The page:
Background Of International Women's Day

International Women's Day has been observed since early 1900's, a time of great expansion and turbulence in the industrialized world that saw booming population growth and the rise of radical ideologies. Every year on 8 March the world celebrates IWD to celebrate womanhood, to ensure women's all kinds of rights as well as to give proper recognition to their achievement and the honour they deserve. But this day did not establish its importance overnight. Like many other revolution, it has its own history which started a long time ago.


In 1869 British MP John Stuart Mill was the first person in Parliament to call for women's right to vote. On 19 September 1893 New Zealand became the first country in the world to give women the right to vote. Women in other countries did not enjoy this equality and campaigned for justice for many years.


In 1908 Great unrest and critical debate was occurring amongst women. Women's oppression and inequality was spurring women to become more vocal and active in campaigning for change. Then in 1908, around 15,000 women marched through New York City demanding shorter hours, better pay and voting rights.

In accordance with a declaration by the Socialist Party of America, In the year 1909 the first National Woman's Day (NWD) was observed across the United States on 28 February. Women continued to celebrate NWD on the last Sunday of February until 1913.


In 1910 a second International Conference of Working Women was held in Copenhagen. A woman named Clara Zetkin (Leader of the 'Women's Office' for the Social Democratic Party in Germany) tabled the idea of an IWD. She proposed that every year in every country there should be a celebration on the same day - a Women's Day - to press for their demands. The conference of over 100 women from 17 countries, representing unions, socialist parties, working women's clubs, and including the first three women elected to the Finnish parliament, greeted Zetkin's suggestion with unanimous approval and thus International Women's Day was the result.


The very first IWD was launched the following year by Clara Zetkin on 19 March (not 8 March). The date was chosen because on 19 March in the year of the 1848 revolution, the Prussian king recognized for the first time the strength of the armed people and gave way before the threat of a proletarian uprising. Among the many promise he made, which he later failed to keep, was the introduction of votes for women.


Plans for the first IWD demonstration were spread by word of mouth and in the press. During the week before International Women's Day two journals appeared: The Vote for Women in Germany and Women's Day in Austria. Various articles were devoted to International Women's Day: 'Women and Parliament', 'The Working Women and Municipal Affairs', 'What Has The Housewife Got To Do With Politics?', etc. The articles thoroughly analyzed the question of the equality of women in the government and in society. All articles emphasized the same point that it was absolutely necessary to make parliament more democratic by extending the franchise to women.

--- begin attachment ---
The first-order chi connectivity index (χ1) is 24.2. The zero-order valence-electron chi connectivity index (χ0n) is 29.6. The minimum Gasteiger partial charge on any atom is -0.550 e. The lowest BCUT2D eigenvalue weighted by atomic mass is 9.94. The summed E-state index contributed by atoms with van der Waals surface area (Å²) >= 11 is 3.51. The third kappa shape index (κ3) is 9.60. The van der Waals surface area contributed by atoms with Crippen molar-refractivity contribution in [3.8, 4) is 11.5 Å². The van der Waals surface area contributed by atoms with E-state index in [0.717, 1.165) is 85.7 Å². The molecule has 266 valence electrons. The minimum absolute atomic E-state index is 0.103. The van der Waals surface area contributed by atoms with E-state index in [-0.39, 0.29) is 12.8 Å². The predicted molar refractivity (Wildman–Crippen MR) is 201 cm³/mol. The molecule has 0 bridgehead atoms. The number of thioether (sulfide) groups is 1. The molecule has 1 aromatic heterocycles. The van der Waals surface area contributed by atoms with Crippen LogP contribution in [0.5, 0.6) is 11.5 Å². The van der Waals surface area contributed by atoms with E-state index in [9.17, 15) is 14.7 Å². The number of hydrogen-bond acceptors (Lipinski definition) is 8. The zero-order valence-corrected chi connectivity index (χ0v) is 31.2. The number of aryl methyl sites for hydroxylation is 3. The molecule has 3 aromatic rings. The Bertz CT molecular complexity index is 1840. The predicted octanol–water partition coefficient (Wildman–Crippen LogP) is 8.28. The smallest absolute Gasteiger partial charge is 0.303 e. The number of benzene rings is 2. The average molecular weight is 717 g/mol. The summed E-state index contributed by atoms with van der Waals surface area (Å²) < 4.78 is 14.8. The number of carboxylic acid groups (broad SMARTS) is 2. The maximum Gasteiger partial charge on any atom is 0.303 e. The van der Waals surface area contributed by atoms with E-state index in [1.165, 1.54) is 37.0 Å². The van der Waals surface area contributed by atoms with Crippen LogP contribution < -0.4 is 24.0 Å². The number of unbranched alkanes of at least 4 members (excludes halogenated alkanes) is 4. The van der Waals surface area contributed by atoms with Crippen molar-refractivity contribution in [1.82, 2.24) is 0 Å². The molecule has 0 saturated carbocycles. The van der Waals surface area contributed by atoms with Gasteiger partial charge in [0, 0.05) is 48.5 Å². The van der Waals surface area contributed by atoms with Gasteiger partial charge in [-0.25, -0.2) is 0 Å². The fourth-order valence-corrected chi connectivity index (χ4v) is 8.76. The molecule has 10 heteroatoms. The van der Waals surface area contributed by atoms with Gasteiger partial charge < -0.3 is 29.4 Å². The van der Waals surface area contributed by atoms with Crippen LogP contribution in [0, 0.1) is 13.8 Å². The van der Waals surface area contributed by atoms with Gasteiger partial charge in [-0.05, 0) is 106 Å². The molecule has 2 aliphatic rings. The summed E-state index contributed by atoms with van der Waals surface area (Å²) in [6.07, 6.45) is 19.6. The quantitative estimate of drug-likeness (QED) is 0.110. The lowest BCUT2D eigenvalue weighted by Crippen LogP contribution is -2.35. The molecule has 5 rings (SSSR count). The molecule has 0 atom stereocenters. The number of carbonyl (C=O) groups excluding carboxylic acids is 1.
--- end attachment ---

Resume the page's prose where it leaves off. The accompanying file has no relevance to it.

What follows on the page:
The first International Women's Day in 1911 was honoured the first time in Austria, Denmark, Germany and Switzerland on 19 March and its success exceeded all expectation. More than one million women and men attended IWD rallies campaigning for women's rights to work, vote, be trained, to hold public office and end discrimination. Meetings were organized everywhere in small towns and even the villages halls were packed so full that male workers were asked to give up their places for women. Men stayed at home with their children for a change, and their wives, the captive housewives, went to meetings.


In 1913 International Women's Day was transferred to 8 March and this day has remained the global date for International Women's Day ever since.


For decades, IWD has grown from strength to strength annually. For many years the United Nations has held an annual IWD conference to coordinate international efforts for women's rights and participation in social, political and economic processes. 1975 was designated as 'International Women's Year' by the United Nations. The United States even designates the whole month of March as 'Women's History Month'.


IWD is now an official holiday in China, Armenia, Russia, Azerbaijan, Belarus, Bulgaria, Kazakhstan, Kyrgyzstan, Macedonia, Moldova, Mongolia, Tajikistan, Ukraine, Uzbekistan and Vietnam. The tradition sees men honouring their mothers, wives, girlfriends, colleagues, etc with flowers and small gifts. In some countries IWD has the equivalent status of Mother's Day where children give small presents to their mothers and grandmothers.

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